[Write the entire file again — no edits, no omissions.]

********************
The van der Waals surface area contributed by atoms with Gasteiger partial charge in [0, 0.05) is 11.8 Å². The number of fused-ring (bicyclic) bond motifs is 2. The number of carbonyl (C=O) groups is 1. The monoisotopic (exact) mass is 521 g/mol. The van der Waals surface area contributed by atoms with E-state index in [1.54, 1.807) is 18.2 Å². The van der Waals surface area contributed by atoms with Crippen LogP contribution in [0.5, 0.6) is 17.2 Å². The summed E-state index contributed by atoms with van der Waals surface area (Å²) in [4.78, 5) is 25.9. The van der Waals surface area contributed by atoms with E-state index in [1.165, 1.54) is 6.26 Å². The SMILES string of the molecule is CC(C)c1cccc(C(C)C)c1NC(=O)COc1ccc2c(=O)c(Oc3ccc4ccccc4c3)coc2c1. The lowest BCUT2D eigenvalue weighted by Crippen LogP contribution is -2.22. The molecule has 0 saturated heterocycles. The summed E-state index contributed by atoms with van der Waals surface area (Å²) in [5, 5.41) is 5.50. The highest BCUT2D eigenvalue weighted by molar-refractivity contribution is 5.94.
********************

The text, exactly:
The van der Waals surface area contributed by atoms with Gasteiger partial charge in [0, 0.05) is 11.8 Å². The number of fused-ring (bicyclic) bond motifs is 2. The number of carbonyl (C=O) groups is 1. The monoisotopic (exact) mass is 521 g/mol. The van der Waals surface area contributed by atoms with E-state index in [1.54, 1.807) is 18.2 Å². The van der Waals surface area contributed by atoms with Crippen LogP contribution in [0.5, 0.6) is 17.2 Å². The summed E-state index contributed by atoms with van der Waals surface area (Å²) in [4.78, 5) is 25.9. The van der Waals surface area contributed by atoms with E-state index in [1.165, 1.54) is 6.26 Å². The SMILES string of the molecule is CC(C)c1cccc(C(C)C)c1NC(=O)COc1ccc2c(=O)c(Oc3ccc4ccccc4c3)coc2c1. The lowest BCUT2D eigenvalue weighted by Crippen LogP contribution is -2.22. The molecule has 0 saturated heterocycles. The summed E-state index contributed by atoms with van der Waals surface area (Å²) in [5, 5.41) is 5.50. The highest BCUT2D eigenvalue weighted by molar-refractivity contribution is 5.94.